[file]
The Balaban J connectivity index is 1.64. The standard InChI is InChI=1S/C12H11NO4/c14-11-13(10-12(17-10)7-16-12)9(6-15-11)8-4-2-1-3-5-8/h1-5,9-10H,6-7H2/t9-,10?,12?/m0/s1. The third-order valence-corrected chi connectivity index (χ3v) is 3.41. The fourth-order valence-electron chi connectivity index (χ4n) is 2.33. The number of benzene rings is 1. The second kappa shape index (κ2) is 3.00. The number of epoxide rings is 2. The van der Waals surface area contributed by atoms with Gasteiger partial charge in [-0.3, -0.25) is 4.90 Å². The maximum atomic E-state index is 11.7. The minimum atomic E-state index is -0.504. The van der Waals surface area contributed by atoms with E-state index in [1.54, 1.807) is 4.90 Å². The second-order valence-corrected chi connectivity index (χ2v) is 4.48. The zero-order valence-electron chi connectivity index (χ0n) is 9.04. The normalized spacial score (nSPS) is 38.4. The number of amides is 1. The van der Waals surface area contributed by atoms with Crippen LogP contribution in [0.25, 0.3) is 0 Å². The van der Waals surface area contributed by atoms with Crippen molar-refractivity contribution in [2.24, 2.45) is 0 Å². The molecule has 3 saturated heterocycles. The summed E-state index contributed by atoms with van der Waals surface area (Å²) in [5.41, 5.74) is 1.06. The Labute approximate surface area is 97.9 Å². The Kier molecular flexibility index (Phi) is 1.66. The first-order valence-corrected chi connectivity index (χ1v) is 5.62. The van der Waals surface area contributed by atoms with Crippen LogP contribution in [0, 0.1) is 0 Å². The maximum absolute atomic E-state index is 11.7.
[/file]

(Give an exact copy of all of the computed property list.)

The Balaban J connectivity index is 1.64. The standard InChI is InChI=1S/C12H11NO4/c14-11-13(10-12(17-10)7-16-12)9(6-15-11)8-4-2-1-3-5-8/h1-5,9-10H,6-7H2/t9-,10?,12?/m0/s1. The third-order valence-corrected chi connectivity index (χ3v) is 3.41. The fourth-order valence-electron chi connectivity index (χ4n) is 2.33. The number of benzene rings is 1. The second kappa shape index (κ2) is 3.00. The number of epoxide rings is 2. The van der Waals surface area contributed by atoms with Gasteiger partial charge in [-0.3, -0.25) is 4.90 Å². The maximum atomic E-state index is 11.7. The minimum atomic E-state index is -0.504. The van der Waals surface area contributed by atoms with E-state index in [1.54, 1.807) is 4.90 Å². The second-order valence-corrected chi connectivity index (χ2v) is 4.48. The zero-order valence-electron chi connectivity index (χ0n) is 9.04. The normalized spacial score (nSPS) is 38.4. The number of amides is 1. The van der Waals surface area contributed by atoms with Crippen LogP contribution in [0.25, 0.3) is 0 Å². The van der Waals surface area contributed by atoms with Crippen molar-refractivity contribution in [2.24, 2.45) is 0 Å². The molecule has 3 saturated heterocycles. The summed E-state index contributed by atoms with van der Waals surface area (Å²) in [5.41, 5.74) is 1.06. The Labute approximate surface area is 97.9 Å². The Kier molecular flexibility index (Phi) is 1.66. The first-order valence-corrected chi connectivity index (χ1v) is 5.62. The van der Waals surface area contributed by atoms with Crippen LogP contribution in [0, 0.1) is 0 Å². The maximum absolute atomic E-state index is 11.7.